A couple of years back I went to see a film called Darwin’s Nightmare by Hubert Saupert, a truly disturbing doc about the largest lake in Africa, Lake Victoria. It has shores that touch Tanzania, Kenya and Uganda and to no one’s surprise, it is struggling.

Nile Persh

Nile Perch

This heartbreaking film is about how in the 1960s, the Nile Perch was introduced to the lake as an experiment. Of course, much went awry as the Perch was an able breeder and a vicious predator that wiped out much of the lake’s indigenous fish. The upside was the fish is a big seller in Europe so the local economy got a little boost from the fish industry but that was short-lived and unsustainable. The downside was that the lake’s natural balance was thrown off by the emergence of the perch and it is now slowly dying.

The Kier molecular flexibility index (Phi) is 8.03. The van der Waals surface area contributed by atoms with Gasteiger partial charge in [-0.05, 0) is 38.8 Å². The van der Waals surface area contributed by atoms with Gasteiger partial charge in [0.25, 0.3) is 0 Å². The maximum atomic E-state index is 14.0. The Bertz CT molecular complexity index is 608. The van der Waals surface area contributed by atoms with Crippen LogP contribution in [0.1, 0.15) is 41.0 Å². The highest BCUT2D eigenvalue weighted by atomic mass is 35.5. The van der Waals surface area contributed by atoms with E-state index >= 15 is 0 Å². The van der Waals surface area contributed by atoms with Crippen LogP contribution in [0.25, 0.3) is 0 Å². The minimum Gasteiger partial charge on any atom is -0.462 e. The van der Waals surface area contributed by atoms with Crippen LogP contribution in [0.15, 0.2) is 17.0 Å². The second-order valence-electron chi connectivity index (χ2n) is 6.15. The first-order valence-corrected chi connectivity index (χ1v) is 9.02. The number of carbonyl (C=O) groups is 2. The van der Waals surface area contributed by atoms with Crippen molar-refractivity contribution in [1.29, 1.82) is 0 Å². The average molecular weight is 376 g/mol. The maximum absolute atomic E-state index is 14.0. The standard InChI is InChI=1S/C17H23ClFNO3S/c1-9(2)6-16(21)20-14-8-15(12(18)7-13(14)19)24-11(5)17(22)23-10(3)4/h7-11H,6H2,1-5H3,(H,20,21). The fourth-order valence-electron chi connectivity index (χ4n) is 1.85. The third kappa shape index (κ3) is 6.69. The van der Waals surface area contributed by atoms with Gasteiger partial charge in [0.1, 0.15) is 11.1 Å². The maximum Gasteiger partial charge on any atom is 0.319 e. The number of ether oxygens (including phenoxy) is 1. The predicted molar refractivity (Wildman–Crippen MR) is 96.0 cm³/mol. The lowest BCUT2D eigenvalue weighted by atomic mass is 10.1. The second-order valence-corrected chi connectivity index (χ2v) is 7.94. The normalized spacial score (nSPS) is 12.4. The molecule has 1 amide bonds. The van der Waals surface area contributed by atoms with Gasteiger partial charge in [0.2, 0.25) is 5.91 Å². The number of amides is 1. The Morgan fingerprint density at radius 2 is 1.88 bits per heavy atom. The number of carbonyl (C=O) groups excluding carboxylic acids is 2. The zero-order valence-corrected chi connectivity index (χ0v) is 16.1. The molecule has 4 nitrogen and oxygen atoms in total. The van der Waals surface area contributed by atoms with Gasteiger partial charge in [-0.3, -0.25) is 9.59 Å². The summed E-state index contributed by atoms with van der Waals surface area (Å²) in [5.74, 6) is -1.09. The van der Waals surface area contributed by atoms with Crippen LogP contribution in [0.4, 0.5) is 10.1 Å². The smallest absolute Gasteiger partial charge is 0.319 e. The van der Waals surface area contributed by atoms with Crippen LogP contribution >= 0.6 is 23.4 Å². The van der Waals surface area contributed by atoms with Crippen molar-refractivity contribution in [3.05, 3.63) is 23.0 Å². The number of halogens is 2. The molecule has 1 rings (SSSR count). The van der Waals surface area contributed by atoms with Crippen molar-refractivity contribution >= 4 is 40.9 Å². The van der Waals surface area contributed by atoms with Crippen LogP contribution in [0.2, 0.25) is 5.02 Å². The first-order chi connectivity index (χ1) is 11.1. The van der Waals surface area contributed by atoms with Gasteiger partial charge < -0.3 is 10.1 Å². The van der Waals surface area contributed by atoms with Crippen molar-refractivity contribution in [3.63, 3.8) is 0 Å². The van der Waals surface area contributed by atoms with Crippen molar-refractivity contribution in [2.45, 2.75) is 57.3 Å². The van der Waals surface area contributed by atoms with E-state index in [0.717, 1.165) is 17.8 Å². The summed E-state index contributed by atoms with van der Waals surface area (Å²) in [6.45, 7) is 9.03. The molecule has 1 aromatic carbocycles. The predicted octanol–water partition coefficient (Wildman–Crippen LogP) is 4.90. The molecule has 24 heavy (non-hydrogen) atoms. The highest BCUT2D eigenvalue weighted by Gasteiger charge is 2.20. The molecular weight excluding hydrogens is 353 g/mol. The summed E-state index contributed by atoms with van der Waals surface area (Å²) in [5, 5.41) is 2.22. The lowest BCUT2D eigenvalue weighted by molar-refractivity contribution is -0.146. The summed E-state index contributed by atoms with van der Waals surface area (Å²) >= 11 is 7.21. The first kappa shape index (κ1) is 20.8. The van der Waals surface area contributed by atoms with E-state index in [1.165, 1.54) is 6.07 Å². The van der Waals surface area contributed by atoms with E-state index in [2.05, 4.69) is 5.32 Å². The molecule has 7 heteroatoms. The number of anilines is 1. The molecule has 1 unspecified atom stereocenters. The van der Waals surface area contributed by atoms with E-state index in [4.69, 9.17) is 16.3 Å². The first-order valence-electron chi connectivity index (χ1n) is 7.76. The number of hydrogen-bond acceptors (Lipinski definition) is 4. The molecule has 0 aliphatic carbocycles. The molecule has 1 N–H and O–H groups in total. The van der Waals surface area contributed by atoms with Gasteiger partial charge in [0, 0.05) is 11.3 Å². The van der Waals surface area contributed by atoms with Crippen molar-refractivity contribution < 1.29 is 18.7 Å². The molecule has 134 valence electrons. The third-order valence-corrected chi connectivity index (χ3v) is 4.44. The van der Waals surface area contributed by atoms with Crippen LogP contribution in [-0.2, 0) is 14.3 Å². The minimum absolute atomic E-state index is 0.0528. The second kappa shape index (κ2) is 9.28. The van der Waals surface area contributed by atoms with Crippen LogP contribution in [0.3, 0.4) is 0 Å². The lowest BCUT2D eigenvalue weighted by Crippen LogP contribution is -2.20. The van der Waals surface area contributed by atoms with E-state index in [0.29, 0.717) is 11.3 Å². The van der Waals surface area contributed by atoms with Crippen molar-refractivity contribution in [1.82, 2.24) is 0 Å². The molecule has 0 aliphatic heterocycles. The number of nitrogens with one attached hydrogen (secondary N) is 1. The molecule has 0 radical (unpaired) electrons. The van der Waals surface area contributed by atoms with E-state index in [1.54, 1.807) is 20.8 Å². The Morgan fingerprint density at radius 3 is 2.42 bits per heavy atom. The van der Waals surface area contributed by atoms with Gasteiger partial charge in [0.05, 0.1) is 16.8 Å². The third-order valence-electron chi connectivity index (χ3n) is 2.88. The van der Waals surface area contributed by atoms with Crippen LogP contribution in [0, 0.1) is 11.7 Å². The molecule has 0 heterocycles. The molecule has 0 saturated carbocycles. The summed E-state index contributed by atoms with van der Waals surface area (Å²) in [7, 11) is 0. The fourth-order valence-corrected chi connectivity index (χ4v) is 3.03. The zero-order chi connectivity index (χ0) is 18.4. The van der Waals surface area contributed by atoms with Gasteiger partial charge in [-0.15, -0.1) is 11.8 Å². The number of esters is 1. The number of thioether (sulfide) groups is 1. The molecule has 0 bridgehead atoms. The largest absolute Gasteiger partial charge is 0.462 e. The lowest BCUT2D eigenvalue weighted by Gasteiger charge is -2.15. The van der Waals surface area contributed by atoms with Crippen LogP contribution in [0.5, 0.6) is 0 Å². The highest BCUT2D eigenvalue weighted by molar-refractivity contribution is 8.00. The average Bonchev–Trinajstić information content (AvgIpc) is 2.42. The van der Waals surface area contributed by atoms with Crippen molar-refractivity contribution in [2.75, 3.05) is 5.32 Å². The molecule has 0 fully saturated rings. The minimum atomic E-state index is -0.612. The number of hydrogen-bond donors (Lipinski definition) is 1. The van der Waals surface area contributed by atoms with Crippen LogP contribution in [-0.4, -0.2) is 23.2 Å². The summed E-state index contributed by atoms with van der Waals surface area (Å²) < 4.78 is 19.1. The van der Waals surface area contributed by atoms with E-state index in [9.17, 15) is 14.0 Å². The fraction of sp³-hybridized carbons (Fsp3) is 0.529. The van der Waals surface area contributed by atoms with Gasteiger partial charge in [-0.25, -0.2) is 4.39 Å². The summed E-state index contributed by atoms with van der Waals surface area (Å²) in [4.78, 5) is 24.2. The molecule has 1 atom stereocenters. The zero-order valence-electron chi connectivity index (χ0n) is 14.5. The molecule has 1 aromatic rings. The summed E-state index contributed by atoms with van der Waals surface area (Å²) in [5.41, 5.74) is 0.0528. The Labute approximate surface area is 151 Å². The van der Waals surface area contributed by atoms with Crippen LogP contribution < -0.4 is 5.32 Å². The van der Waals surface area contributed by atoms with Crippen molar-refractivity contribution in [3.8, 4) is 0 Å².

Most films about forlorn and forgotten places in the world have some earnest and dedicated character in the film who is trying to do whatever they can to prevent an overwhelming disaster. Not in this film and it was devastating. I very much remember coming out of the theater in a bit of a daze so I walked around Greenwich Village for a while, then got in a cab to go home to Brooklyn. I had the window open as we drove over the Brookyn Bridge and crossed over the Fulton Fish Market – something I had done countless times –  but this time, there was the powerful and unmistakable smell of fish, which nauseated me after seeing that film.

Monday’s NY Times has an update on Lake Victoria and of course, it is not a pretty picture. – David Holbrooke

Lake Victoria

Lake Victoria

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